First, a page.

Gov. Dunleavy makes case for cuts, gets warm reception in Eagle River

Friday, May 3, 2019 - 15:23
  • Alaska Gov. Mike Dunleavy waves after giving a speech to the Chugiak-Eagle River Chamber of Commerce on Wednesday, May 1, 2019 in Eagle River, Alaska. (Matt Tunseth / Chugiak-Eagle River Star)
  • Gov. Mike Dunleavy gives a a speech to the Chugiak-Eagle River Chamber of Commerce on Wednesday, May 1, 2019 in Eagle River, Alaska. (Matt Tunseth / Chugiak-Eagle River Star)

Alaska Gov. Mike Dunleavy told a supportive Chugiak-Eagle River Chamber of Commerce crowd Wednesday he’ll continue to push for a state budget that cuts expenses, provides for a Permanent Fund Dividend and won’t force new taxes on Alaskans.

“There’s really no need for taxes if we reduce our spending and commit to it,” Dunleavy told a packed house at the Matanuska Brewing Company in downtown Eagle River.

The governor got a warm welcome upon entering the Matanuska Brewing Company flanked by an entourage that included deputy chief of staff Amy Demboski of Chugiak, communications director Mary Ann Pruitt and several security staff.

A hostess said the gathering was the largest she’d seen in almost two years of chamber meetings at the downtown Eagle River brewpub, and there was a buzz as the governor strode across the room to his seat near the brewpub’s pizza kitchen.

Announcements were kept brief in order to get to his remarks, though chamber president Julie Estey did recognize Dunleavy deputy Demboski and chamber executive director Debbie Rinckey reminded the crowd of the upcoming Chamber Tea (May 4), Chamber Golf Tournament (June 7) and the upcoming Bear Paw Festival (whose motto this year is “Shake, Rattle and Rebuild and which is scheduled for July 10-14).

The governor presented a version of a slide show he’s used at several locations around the state this spring outlining his rationale for proposed cuts to the Alaska Marine Highway System, K-12 education, Medicaid and the University of Alaska. Alaska faces a $1.2 billion deficit, and Dunleavy said state spending over the past several years has been unsustainable and needs to be brought in line with declining revenues.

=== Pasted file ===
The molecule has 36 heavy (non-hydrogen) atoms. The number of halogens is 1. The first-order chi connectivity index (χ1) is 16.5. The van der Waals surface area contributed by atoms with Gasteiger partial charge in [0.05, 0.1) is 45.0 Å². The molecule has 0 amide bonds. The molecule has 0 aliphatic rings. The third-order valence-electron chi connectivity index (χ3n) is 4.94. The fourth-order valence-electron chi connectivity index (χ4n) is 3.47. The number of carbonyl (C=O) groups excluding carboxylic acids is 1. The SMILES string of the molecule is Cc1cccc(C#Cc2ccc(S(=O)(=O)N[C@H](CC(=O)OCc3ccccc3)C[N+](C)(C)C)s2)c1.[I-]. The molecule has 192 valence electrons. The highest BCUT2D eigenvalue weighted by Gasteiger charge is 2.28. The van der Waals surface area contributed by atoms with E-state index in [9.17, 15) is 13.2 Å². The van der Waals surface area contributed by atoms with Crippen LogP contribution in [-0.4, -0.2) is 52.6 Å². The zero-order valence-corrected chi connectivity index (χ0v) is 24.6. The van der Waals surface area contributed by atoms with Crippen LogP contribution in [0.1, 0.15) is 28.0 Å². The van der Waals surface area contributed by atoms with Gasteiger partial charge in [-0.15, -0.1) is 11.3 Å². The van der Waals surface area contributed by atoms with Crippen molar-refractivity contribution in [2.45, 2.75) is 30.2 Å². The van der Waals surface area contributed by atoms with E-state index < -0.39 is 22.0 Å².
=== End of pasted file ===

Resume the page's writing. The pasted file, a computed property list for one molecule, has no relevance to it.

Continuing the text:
“We wouldn’t have this issue if we had controlled our spending,” said Dunleavy, who represented Wasilla in the Alaska Legislature for seven years before defeating incumbent Gov. Bill Walker in the 2018 election thanks largely to widespread support in Chugiak-Eagle River and the Mat-Su.

On Wednesday, the Alaska Senate passed an $11.6 million operating budget that ignored most of Dunleavy’s cuts and includued a $3,000 PFD — a budget the House was expected to reject to set up negotiations on a compromise bill that would go to the governor’s desk. Dunleavy told the audience he thinks an acceptable budget deal can be reached between the Legislature and himself by the end of the session of May 16.

“I’m optimistic that we will,” he said.

The governor admitted “it’s not going to be easy,” to implement all his ideas at once, and said it will likely take another year to reach a budget that accomplishes all his goals.

Dunleavy also made his case for constitutional amendments that would guarantee the traditional PFD payout formula, tighten the state’s spending limit and require all new taxes or tax increases be approved by votes of both the public and the Legislature.

“We believe if we put these things in place it’s going to help our private economy,” he said.

Dunleavy said he thinks reduced spending and better performance can go hand-in-hand, and laid out his vision for a more efficient ferry system, a university that’s “the best in the northern hemisphere in a few areas,” and a leaner public education system.

He also told the chamber he’ll continue to push for tougher crime laws and a diversified economy — which he thinks can be kick-started through decreased regulations and promoting the state to Outside companies. He said a recent trip to Texas convinced him investors are eager to come to the Last Frontier, and said a consultant is producing a video to tout the state’s advantages such as its proximity to China and Europe and its mining and timber potential.

“I’m actually excited about Alaska’s future,” said Dunleavy, who also spoke Wednesday at the Chugiak-Eagle River Senior Center.

Email Star editor Matt Tunseth at [email protected] or call 257-4274.

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